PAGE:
Last night: on a plane, returning from the wedding of a dear but now distant friend. The man next to me — middle-aged, squat, salt and pepper mustache, utterly unremarkable, except to himself, no doubt — opens his laptop and begins to play solitaire. Before the green baize window opens and the virtual cards rank themselves out in rows, I see the picture he has chosen for his wallpaper. It is a picture of a sandcastle taken from a worm’s eye view, if, say, the worm were a knight, about to ride a horse through the fortified outer walls and across the moat, on a bridge paved with tumbled beach stones, to the castle lying beyond crowned with a jaunty gull feather. And beyond the castle a progression of boundaries and vastnesses: shoreline, ocean, horizon, sky.
The whimsical viewpoint strikes me, almost painfully. It was a weekend spent with old friends, many not seen for ten years or more, having the same conversation over and over again, the catching up, the litany of accomplishments: degrees earned, jobs won, husbands or wives taken, property acquired, children begotten, great expectations met, exceeded, disappointed. And all of it so many castles made of sand: substantial earthworks from the perspective of the poor worm, and yet one has merely to stand up from taking the photograph to instantly see the proportional absurdity of the would-be fortifications. Laughably futile, and utterly temporary, perched so proudly in the flood plain of their own destruction.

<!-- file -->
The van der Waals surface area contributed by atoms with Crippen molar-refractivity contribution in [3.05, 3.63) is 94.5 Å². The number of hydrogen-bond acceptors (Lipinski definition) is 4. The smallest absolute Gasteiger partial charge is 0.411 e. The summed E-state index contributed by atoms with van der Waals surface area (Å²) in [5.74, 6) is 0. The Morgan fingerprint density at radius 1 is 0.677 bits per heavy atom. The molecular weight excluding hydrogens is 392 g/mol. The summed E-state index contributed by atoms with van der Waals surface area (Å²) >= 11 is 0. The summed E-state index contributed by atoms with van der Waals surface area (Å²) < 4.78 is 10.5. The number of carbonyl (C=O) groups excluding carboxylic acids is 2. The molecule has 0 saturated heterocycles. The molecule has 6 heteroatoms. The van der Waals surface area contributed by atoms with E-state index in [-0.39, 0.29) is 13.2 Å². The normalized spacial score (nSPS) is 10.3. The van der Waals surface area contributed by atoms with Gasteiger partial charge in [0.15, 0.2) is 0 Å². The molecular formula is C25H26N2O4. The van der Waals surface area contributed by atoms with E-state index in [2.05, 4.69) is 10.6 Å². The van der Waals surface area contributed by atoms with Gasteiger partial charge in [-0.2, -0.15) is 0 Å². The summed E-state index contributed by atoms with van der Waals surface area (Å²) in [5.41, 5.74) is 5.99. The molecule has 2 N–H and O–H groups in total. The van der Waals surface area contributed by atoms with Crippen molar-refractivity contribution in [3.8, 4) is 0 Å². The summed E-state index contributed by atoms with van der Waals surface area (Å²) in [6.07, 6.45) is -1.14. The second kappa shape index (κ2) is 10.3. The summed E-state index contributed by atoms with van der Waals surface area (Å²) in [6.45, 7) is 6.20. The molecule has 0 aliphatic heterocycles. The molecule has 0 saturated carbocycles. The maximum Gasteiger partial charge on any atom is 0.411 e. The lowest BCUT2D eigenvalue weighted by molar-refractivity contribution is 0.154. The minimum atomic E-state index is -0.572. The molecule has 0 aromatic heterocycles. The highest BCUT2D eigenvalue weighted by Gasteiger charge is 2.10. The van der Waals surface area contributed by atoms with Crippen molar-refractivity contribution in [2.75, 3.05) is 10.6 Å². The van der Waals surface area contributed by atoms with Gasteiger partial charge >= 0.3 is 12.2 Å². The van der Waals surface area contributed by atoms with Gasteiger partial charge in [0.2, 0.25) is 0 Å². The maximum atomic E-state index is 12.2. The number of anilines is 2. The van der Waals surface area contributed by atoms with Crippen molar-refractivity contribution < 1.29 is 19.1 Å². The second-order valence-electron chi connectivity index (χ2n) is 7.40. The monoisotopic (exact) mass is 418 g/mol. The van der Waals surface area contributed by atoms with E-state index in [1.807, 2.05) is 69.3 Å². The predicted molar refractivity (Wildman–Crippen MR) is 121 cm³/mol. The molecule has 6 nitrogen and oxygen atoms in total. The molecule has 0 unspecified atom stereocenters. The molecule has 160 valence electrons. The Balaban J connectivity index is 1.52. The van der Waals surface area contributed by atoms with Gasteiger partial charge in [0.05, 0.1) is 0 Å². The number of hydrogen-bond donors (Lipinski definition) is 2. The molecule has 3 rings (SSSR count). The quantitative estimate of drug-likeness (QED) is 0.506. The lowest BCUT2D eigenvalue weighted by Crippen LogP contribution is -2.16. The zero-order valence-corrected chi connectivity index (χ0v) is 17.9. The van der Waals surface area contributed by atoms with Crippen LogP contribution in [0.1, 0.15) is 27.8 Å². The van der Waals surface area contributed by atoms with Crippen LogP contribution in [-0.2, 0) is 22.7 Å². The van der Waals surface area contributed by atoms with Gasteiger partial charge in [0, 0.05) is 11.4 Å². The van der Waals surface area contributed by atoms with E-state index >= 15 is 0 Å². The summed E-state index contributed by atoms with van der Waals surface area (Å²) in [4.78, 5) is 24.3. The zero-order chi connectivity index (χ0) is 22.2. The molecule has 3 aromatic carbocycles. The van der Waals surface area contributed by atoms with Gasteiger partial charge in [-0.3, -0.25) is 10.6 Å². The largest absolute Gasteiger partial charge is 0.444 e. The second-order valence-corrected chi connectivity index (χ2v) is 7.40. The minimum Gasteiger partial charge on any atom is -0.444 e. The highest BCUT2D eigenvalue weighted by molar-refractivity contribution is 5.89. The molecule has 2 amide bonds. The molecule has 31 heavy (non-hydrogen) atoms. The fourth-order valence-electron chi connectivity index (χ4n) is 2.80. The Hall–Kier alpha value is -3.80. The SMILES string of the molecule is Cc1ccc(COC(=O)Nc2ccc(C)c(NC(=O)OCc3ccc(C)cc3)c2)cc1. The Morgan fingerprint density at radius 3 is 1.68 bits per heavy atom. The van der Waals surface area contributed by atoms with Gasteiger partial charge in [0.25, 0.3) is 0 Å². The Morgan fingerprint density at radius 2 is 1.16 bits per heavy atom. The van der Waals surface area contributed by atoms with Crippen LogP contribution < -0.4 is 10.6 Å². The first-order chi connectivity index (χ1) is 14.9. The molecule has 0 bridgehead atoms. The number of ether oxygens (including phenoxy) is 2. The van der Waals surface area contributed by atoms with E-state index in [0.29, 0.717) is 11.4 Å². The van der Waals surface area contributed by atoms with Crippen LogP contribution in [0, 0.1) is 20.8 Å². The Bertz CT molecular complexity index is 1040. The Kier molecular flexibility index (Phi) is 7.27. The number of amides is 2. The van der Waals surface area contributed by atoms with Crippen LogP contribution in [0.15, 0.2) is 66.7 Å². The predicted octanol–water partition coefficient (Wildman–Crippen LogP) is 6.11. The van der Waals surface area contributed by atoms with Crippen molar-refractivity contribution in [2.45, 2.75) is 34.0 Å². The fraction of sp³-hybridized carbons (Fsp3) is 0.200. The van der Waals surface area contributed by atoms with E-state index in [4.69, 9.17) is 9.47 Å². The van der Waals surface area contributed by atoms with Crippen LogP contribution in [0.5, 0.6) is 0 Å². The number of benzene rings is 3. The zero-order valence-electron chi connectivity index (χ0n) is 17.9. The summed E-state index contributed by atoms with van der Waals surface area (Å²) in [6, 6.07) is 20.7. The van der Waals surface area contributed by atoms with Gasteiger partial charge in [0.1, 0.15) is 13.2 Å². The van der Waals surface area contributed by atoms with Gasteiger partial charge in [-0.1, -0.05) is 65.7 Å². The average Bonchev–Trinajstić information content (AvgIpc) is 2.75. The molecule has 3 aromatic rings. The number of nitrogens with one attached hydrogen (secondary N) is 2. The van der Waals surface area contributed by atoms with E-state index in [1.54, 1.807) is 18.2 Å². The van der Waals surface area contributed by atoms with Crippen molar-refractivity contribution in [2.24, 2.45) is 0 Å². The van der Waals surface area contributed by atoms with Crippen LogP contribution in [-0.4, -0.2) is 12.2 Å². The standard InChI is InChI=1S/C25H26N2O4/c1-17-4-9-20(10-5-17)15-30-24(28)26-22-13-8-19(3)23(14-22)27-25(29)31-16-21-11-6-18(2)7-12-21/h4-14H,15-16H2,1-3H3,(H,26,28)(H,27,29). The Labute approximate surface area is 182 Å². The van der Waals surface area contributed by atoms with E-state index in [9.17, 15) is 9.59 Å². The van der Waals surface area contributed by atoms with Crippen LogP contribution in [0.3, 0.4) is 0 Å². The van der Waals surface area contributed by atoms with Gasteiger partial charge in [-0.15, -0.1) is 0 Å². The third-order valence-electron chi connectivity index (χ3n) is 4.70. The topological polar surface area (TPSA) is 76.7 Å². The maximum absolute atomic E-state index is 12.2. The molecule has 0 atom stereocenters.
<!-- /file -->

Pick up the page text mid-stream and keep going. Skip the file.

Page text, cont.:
(The wedding was in New Orleans, not incidentally, which likely explains why I was struck by the picture in the first place, and am running, perhaps a little wild, with the metaphor.)
(Also at the wedding: a man not my husband told me that I was a very beautiful woman, and it shocked me how much I cared to hear it from someone not duty bound to say so. It was like blowing on an old fire, one you had thought burnt low enough by now, but finding with chagrin that the embers of vanity still smolder, and will catch alight again with surprising speed, even as, with the passing of the years, there is less and less to burn.)
I was reminded of the famous Isaac Newton quote, a man whose sand castles were substantially more impressive than most of us ever aspire to build:
I do not know what I may appear to the world, but to myself I seem to have been only a boy playing on the sea-shore, and diverting myself in now and then finding a smoother pebble or a prettier shell than ordinary, whilst the great ocean of truth lay all undiscovered before me.
And yet what else should we do with the lives we have, but to go on building our friable houses? We have to live somewhere, after all. The trick perhaps is to remember their (our) proper proportions, and certain fate. And to try and take it lightly.